Fussys president and founder, John Baraona, met the former First Lady of Cleveland baseball at a meeting, where she spontaneously remarked how much she enjoyed Fussys service. That led to the relationship.
He says hes made no decision yet on whether shell remain a factor in the chains marketing mix for this next year, now that her husband has been hired by the Baltimore Orioles.
Our radio spots are going to continue to run until the current schedule is through, and then well go from there. This is long-term, institutional advertising, says Baraona, who has previously distinguished his company from the competition by running a series of restrained image ads on Clevelands public-television station WVIZ. She doesnt say, Come on in.
And, he hastens to points out, lest one mistakenly conclude that his choice of spokespeople is influenced by his interests as a fan: Sharon and I never talk about baseball. Ive never even met Mike.
So, now you know
According to Baker, Thomsen Associates Inc. which provides survey reports on median salaries if you live in Akron and you hold one of the following positions, you should be taking home an annual salary of ...
Director of Operations $73,789
Information Systems Manager $49,387
Purchasing Director $42,537
Public Relations Manager $40,095
Personnel Manager $40,019
Executive Assistant $31,497
Since these median salaries are those of entry-level positions, if youve been on the job for a while and your paycheck is below par, maybe you should talk to your boss. And if youre the CEO? Take it up with the board of directors. Source: www.salariesreview.com/freedata
Successful CEOs dont just remember their mistakes, they try not to repeat them.
But, as president and CEO of Davey Tree Expert Co. in Hudson a landscaping firm employing about 250 people in Akron and 6,000 nationwide Douglas Cowan says its hard for a CEO to let employees make their own mistakes.
Cowan says he made one of the biggest mistakes of his career by not firing a senior-level executive sooner.
Hed been here a long time, he wasnt doing the job that needed to be done, and we hung onto him too long to the point where somebody could have come in and made things run a lot better, a lot faster, Cowan explains. It also resulted in a loss of morale in the department.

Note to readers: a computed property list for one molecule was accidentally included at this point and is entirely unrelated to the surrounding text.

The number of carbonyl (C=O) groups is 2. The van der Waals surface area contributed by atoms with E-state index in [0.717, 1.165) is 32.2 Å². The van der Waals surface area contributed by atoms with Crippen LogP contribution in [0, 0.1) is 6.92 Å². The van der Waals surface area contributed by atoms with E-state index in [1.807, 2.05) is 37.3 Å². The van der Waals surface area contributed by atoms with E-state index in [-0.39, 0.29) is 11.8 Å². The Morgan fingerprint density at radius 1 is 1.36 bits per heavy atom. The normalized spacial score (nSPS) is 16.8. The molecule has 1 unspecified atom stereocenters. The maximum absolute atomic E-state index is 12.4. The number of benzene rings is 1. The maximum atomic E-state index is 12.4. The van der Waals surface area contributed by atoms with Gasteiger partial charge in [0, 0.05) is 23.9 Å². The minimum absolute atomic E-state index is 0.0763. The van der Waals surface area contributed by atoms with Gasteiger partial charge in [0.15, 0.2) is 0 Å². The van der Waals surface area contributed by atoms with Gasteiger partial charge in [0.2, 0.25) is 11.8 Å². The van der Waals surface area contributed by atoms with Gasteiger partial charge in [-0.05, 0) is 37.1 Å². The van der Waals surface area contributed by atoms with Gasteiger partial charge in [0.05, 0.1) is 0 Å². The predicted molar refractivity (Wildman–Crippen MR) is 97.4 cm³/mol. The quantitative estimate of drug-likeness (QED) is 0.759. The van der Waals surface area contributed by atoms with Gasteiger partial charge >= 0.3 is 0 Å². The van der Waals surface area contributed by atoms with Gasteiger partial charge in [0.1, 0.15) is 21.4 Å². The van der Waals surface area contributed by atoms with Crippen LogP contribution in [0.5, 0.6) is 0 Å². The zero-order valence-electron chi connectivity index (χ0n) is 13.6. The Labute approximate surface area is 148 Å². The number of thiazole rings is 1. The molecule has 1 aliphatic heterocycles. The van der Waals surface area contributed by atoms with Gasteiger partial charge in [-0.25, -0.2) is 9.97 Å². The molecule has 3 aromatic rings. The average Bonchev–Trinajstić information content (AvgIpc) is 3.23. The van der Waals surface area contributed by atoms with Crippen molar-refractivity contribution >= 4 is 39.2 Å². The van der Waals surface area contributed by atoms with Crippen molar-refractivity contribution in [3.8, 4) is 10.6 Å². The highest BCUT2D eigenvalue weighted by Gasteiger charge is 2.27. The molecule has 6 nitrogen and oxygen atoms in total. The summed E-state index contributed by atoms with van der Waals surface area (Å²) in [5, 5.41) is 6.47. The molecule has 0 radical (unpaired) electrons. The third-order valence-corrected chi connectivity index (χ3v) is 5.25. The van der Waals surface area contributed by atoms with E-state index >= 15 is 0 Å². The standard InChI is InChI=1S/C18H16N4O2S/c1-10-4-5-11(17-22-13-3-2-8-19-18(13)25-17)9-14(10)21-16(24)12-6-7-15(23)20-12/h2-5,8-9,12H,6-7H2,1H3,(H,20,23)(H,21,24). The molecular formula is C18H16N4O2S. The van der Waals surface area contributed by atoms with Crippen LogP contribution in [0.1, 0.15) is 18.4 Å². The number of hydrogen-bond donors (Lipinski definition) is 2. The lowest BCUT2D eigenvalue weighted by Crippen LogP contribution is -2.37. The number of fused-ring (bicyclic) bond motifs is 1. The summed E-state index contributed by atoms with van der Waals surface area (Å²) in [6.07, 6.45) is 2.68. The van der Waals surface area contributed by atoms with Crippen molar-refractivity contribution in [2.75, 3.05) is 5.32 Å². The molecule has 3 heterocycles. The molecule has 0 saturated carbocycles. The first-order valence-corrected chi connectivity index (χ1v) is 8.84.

The point is, Cowan says, How do you allow the next generation to make mistakes that arent going to kill you, and yet will allow them to learn and grow?
Crystal Mortgage Co.s nearly two year battle with the city of Amherst came to a close rather unremarkably as company CEO David Moore agreed to drop his civil suit against officials there. After spending $100,000 to fight a relatively inconsequential tax dispute with the city and running a campaign that successfully ousted city Law Director Allan Anderson from office, Moore agreed to call off the dogs in exchange for a simple public apology. With it, he proved that the pen is mightier than the sword.
Acquiring mind strikes again
Terrence Profughi doesnt know the meaning of the word standstill. The acquiring mind CEO of Hi TechMetal Group (profiled in SBNs August 1998 issue) purchased two more companies last month: IMT, of South Carolina, and Fusion Engineering Co., of Columbus. HTG is comprised of 22 strategic business units that have been started or acquired over the past 15 years. Under Profughis leadership, HTG has grown from $1.2 million in sales and 38 employees in 1984 to $55 million and 700 employees in 1999.
Knowledge is power
In a sign that Cleveland area businesses take software, hardware and the Internet seriously, six local organizations were the recipients of the first annual Cleveland-Area Knowledge Industry awards in November. TMW Systems Inc., PlanSoft Corp., Cleveland Live, Flashline.com Inc., Perritech, Lorain County Community College and Cuyahoga Community College were honored by the Northeast Ohio Software Association for their commitments to the emerging knowledge industry. For more information, visit NEOSAs Web site at www.neosa.org.
Ever wondered just how your companys salaries stack up in comparison to the average? Do you get the employees you want in this tight labor market or do prospects choose your competitors firm over yours? Two Web sites let you benchmark your employees paycheck against the going rate. Baker, Thomsen Associates (www.SalariesReview.com/freedata) and the ERI Economic Research Institute (www.erieri.com/doltrends) offer insight into competitive pay rates for more than 3,000 jobs defined by city, state, region, experience and job responsibilities. Be prepared for a surprise.
Working the niche
QuickChange, the 10-minute oil change chain Tim LaGanke has built over the past four years, grew by 50 percent last year, with similar growth anticipated this year. LaGanke, who formerly co-owned Lube Stop chain, plans to open another six oil-change shops by the end of 2000.
LaGanke targets secondary markets and installs his patented modular 10-minute oil change buildings on affordable, often unusable lots about the size of four parking spaces. In addition to 12 QuickChange stores in the Cleveland market, there are 18 others around the country, which are owned and operated by private investors.
Ameritech New Media strikes again